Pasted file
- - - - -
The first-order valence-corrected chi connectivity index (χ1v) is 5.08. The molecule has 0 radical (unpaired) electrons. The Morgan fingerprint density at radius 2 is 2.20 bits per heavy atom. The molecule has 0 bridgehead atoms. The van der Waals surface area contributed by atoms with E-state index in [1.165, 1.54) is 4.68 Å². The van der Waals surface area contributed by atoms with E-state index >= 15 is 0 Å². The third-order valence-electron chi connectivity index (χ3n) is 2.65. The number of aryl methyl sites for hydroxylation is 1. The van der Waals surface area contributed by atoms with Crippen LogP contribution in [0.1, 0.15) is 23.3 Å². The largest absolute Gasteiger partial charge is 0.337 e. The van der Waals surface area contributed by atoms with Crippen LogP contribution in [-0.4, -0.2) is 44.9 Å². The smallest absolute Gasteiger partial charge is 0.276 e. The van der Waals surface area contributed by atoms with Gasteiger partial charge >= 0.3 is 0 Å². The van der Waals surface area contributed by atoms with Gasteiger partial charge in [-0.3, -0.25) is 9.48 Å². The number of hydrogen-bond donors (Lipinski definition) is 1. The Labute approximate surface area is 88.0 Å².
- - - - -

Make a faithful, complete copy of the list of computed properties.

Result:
The first-order valence-corrected chi connectivity index (χ1v) is 5.08. The molecule has 0 radical (unpaired) electrons. The Morgan fingerprint density at radius 2 is 2.20 bits per heavy atom. The molecule has 0 bridgehead atoms. The van der Waals surface area contributed by atoms with E-state index in [1.165, 1.54) is 4.68 Å². The van der Waals surface area contributed by atoms with E-state index >= 15 is 0 Å². The third-order valence-electron chi connectivity index (χ3n) is 2.65. The number of aryl methyl sites for hydroxylation is 1. The van der Waals surface area contributed by atoms with Crippen LogP contribution in [0.1, 0.15) is 23.3 Å². The largest absolute Gasteiger partial charge is 0.337 e. The van der Waals surface area contributed by atoms with Crippen LogP contribution in [-0.4, -0.2) is 44.9 Å². The smallest absolute Gasteiger partial charge is 0.276 e. The van der Waals surface area contributed by atoms with Gasteiger partial charge >= 0.3 is 0 Å². The van der Waals surface area contributed by atoms with Gasteiger partial charge in [-0.3, -0.25) is 9.48 Å². The number of hydrogen-bond donors (Lipinski definition) is 1. The Labute approximate surface area is 88.0 Å².